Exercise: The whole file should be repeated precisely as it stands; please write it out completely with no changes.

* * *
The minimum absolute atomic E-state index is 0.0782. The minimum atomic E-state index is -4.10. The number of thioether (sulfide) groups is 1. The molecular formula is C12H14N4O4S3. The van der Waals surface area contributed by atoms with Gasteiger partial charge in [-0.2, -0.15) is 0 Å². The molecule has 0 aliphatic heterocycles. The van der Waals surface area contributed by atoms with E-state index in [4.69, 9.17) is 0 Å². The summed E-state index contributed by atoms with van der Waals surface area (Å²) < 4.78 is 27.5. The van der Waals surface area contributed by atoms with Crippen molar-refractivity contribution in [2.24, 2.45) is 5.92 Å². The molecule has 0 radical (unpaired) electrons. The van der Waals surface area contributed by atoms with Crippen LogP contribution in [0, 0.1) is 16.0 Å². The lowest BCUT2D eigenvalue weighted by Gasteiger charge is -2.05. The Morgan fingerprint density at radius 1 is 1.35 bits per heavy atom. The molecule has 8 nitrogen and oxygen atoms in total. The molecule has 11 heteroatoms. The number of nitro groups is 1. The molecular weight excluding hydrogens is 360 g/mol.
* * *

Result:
The minimum absolute atomic E-state index is 0.0782. The minimum atomic E-state index is -4.10. The number of thioether (sulfide) groups is 1. The molecular formula is C12H14N4O4S3. The van der Waals surface area contributed by atoms with Gasteiger partial charge in [-0.2, -0.15) is 0 Å². The molecule has 0 aliphatic heterocycles. The van der Waals surface area contributed by atoms with E-state index in [4.69, 9.17) is 0 Å². The summed E-state index contributed by atoms with van der Waals surface area (Å²) < 4.78 is 27.5. The van der Waals surface area contributed by atoms with Crippen molar-refractivity contribution in [2.24, 2.45) is 5.92 Å². The molecule has 0 radical (unpaired) electrons. The van der Waals surface area contributed by atoms with Crippen LogP contribution in [0, 0.1) is 16.0 Å². The lowest BCUT2D eigenvalue weighted by Gasteiger charge is -2.05. The Morgan fingerprint density at radius 1 is 1.35 bits per heavy atom. The molecule has 8 nitrogen and oxygen atoms in total. The molecule has 11 heteroatoms. The number of nitro groups is 1. The molecular weight excluding hydrogens is 360 g/mol.